But the pleasures of absolutism are not unalloyed. Mr. Wilson, like other despots, was obeyed only from necessity; and whenever an opportunity occurred of cheating him, it was generally improved. His wife was a quiet, timid woman, with no pretensions to brilliancy of intellect — but possessing what is far better, good common sense, a warm heart, and tastes and feelings thoroughly domestic. With a different husband — one who understood her disposition, and would have encouraged her to rely on her own judgment, and to act with energy and efficiency — she would have made a useful and happy wife and mother. But as it was, neglected and regarded as a mere domestic drudge — with all her warm affections chilled and driven back upon her own heart — she became a silent schemer, an adroit dissimulator, seeking only (in self-defense as she believed) to carry out her own plans as often as possible, in spite of her lord and master.
~ ~ ~ ~
Mr. Bennet, the neighbor and friend of Mr. Wilson, was shocked at the petty tyranny he evinced, and thanked his lucky stars that he knew better than to follow such an example. Though so long accustomed to consult only his own inclinations (for Mr. Bennet married late in life), he took pleasure in referring everything to the choice of his amiable companion, only reserving to himself the privilege of the veto, that "indispensable requisite to a proper balance of power." Let us intrude on the marital couple, the first year after marriage, that we may better understand the meaning of this "reserved right." The parties were about to commence housekeeping, and the subject under consideration was the renting of a house.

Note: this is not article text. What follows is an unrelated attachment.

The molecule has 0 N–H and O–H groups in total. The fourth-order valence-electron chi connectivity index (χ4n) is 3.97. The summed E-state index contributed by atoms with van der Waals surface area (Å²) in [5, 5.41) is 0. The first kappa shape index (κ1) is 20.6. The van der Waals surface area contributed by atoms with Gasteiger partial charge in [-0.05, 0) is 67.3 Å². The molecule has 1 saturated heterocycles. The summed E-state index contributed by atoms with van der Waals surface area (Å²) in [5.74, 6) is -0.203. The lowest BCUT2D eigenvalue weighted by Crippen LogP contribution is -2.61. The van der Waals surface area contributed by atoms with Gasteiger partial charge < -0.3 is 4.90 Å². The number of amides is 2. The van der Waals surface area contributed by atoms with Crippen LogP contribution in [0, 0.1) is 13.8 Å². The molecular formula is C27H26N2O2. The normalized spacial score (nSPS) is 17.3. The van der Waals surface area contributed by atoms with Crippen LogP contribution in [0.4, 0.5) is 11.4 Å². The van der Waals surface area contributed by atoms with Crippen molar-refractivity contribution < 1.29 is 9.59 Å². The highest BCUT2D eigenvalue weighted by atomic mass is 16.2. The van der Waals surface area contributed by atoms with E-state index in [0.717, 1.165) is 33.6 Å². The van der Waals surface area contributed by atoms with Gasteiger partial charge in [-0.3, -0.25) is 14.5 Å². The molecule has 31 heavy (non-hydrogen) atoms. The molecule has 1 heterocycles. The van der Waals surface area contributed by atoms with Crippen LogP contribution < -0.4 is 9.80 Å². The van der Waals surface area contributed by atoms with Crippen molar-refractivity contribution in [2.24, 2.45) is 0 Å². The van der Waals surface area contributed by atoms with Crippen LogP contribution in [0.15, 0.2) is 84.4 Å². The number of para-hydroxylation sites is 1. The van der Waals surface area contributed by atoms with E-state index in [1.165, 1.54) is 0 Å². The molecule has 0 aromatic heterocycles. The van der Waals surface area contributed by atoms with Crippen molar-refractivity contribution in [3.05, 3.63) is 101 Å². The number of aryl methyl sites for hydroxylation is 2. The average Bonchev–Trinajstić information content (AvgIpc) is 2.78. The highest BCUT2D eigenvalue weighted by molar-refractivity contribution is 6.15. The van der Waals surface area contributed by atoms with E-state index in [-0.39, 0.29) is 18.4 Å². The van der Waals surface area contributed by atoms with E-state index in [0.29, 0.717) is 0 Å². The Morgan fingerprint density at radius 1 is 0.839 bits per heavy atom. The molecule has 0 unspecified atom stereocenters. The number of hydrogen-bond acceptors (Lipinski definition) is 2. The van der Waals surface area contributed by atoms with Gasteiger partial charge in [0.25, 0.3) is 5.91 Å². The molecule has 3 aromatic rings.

"Which of those houses do you intend to take?" inquired the wife.
"Just which you prefer, my dear. I wish you to please yourself in the matter."
"Well, then, if I may choose, I shall say the cottage by all means — the other house is sadly out of repair, much larger than we need, and will require so much furniture to make it comfortable."
"I am rather surprised at your choice, my dear — the rooms at the cottage are so small, and those in the other house so large and airy — do as you please — but I must say I am surprised. Such nice airy rooms."
"But they are gloomy and dilapidated, and will require so much expense to make them comfortable. Still, if you prefer them — "
"Oh, that is nothing, you are to choose, you know — but I dislike small, confined rooms, and the cottage is nothing but a bird's-nest."
"Do you not remember how we used to admire it when Mrs. Murray lived there?"
"Oh, certainly, certainly, take it if you like; but the rooms are so small, and I never can breathe in a small room. Those in the large house are just the right size, and not at all gloomy in my eyes; but of course do as you please. I rather wonder at your choice, however."